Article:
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US kissing off car love affair?

2013-09-02 09:53

OUT ON THE OPEN ROAD: Researchers suggest that the appeal of driving a car in the US has waned in recent years as more road users choose public transport and walking as a means of commuting in order to avoid traffic. Image: AFP

After rising for decades the average distance road users cover in the USA has dropped and one expert believes the open road is no longer the pathway to freedom it once was. Is America's love affair with cars over?

WASHINGTON - Gone are the days of the car culture as immortalised in songs such as 'Mustang Sally', 'On The Road Again' and 'Pink Cadillac'. Driving in America has stalled, leading researchers to ask whether Americans have lost interest in automobiles.

After rising for decades, total vehicle use in the US peaked in 2007, dropped sharply during the recession and has largely plateaued by 2013. The Federal Highway Administration has reported total vehicle use during the first half of 2013 dropped slightly.


The average distance drivers travelled, peaked in 2004 at just less than 1450km per month, according to a study by US transportation department economists Don Pickrell and David Pace.

In 2012, average distance travelled dropped to 1320km/month, a decline of nine percent. The study reports per capita vehicle use has reportedly returned to the same levels as the late 1990's. Until the mid-1990s, driving levels largely tracked US economic growth, according to Pickrell and Pace. Since then, the US economy has grown and though gross domestic product declined during the recession, it picked up during 2009.

Phineas Baxandall, senior analyst for the US Public Interest Research Group, says a decline in driving means funding for transportation could be put to better  use: “You just don’t want to spend money you don’t have for highways you don’t need."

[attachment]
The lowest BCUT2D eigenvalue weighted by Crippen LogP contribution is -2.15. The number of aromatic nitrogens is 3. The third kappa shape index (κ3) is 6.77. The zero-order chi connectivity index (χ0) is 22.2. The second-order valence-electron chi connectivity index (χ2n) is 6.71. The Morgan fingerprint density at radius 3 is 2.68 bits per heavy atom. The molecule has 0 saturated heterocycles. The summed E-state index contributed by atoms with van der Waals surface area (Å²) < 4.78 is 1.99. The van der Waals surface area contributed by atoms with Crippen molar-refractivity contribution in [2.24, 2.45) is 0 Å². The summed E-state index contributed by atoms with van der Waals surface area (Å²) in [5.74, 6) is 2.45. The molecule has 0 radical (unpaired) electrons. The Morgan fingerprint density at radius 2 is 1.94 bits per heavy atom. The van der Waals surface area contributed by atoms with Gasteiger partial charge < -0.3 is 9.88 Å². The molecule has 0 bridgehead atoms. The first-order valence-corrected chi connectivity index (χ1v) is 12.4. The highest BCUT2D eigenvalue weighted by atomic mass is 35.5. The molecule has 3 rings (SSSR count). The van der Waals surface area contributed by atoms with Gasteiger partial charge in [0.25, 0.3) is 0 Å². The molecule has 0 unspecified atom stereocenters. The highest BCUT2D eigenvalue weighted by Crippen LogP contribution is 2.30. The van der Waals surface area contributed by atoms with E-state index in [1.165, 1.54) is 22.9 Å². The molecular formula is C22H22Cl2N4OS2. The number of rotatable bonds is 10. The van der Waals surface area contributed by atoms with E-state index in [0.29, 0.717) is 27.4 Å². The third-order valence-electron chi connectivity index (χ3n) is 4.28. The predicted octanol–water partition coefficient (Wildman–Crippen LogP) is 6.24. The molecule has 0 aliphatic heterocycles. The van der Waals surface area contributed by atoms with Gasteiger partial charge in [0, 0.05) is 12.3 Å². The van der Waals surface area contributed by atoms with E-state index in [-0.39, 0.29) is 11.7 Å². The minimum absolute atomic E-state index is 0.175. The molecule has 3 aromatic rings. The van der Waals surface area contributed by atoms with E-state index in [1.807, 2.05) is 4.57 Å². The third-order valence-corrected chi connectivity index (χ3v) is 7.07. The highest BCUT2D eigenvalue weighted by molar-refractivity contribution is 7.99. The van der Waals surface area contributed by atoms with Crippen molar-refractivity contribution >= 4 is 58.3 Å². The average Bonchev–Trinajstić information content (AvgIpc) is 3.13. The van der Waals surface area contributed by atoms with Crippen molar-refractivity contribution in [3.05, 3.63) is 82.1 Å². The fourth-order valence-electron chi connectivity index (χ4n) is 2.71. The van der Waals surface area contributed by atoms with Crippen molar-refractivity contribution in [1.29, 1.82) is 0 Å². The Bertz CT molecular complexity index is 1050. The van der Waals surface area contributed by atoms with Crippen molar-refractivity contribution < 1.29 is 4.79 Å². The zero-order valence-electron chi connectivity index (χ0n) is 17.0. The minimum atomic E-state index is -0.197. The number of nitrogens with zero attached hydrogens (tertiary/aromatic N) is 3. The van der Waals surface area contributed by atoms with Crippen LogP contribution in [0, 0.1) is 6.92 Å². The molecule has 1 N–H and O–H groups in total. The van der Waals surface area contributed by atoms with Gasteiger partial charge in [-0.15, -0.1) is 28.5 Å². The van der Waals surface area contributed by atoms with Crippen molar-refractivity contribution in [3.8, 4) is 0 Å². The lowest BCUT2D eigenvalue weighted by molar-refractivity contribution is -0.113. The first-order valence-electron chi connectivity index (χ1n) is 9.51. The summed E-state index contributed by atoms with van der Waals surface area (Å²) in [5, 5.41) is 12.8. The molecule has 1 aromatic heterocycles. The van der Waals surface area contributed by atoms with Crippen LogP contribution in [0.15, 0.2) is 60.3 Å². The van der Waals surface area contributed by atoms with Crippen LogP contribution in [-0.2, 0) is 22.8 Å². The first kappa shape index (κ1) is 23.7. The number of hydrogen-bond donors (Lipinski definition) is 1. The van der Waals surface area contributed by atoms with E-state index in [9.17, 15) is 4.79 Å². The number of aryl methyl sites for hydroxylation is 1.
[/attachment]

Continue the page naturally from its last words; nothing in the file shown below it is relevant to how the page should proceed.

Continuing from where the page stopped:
The decline in driving has important public policy implications. Among the potential benefits are less pollution, less dependence on foreign oil, reduced greenhouse emissions and fewer fatalities and injuries.

Less driving also means less federal and state fuel tax revenues, further reducing funds already in short supply for both highway and transit improvements. Less driving may also mean less traffic congestion, although the impact on congestion may vary regionally.


Road users in the their teens, 20's and 30's with driver’s licences has been dropping significantly, suggesting that obtaining a licence is no longer the teenage rite of passage it once was.

Researchers are divided on the reasons behind the trends. Some experts believes that the decline in driving reflects fundamental changes in the way Americans view cars. For commuters stuck in traffic, getting into a car no longer correlates with fun.

It’s also becoming more of a headache to own a car in cities and frustrating to find parking.

Travel behavior analyst Nancy McGuckin said: “The idea that the car means freedom, I think, is over. The car as a fetish of masculinity is probably over for certain age groups. I don’t think young men care as much about the car they drive as they use to.

“You can’t open the hood and get to know it the way you used to.”


Lifestyles are also changing. People are doing more of their shopping online. More people are taking public transit than ever before. Biking and walking to and from work is on the rise.

Social networking may also be substituting for some trips. A study by University of Michigan transportation researcher Michael Sivak, found that the decline in teens and young adults with driver’s licences in the US was mirrored in other wealthy countries with a high proportion of Internet users.

Economists say many Americans, especially teens and young adults, are finding that buying and owning a car stretches their financial resources, with the average price of a new car $31 000 (R317 000), according to the US Center for Automotive Research (CAR).

CAR analyst Sean McAlinden said: “We’re not selling to everyone. We’re selling to upper-middle class to upper class.”

“I don’t think it’s a change in people’s preferences. I think it’s all economics. It might last if the economics stay the same. If it improves, I think people will come back to driving more. Give a person a good job 40km away and they’ll be at the dealership the next morning.”
Read more on:    usa  |  drivers  |  cars  |  automotive  |  licence

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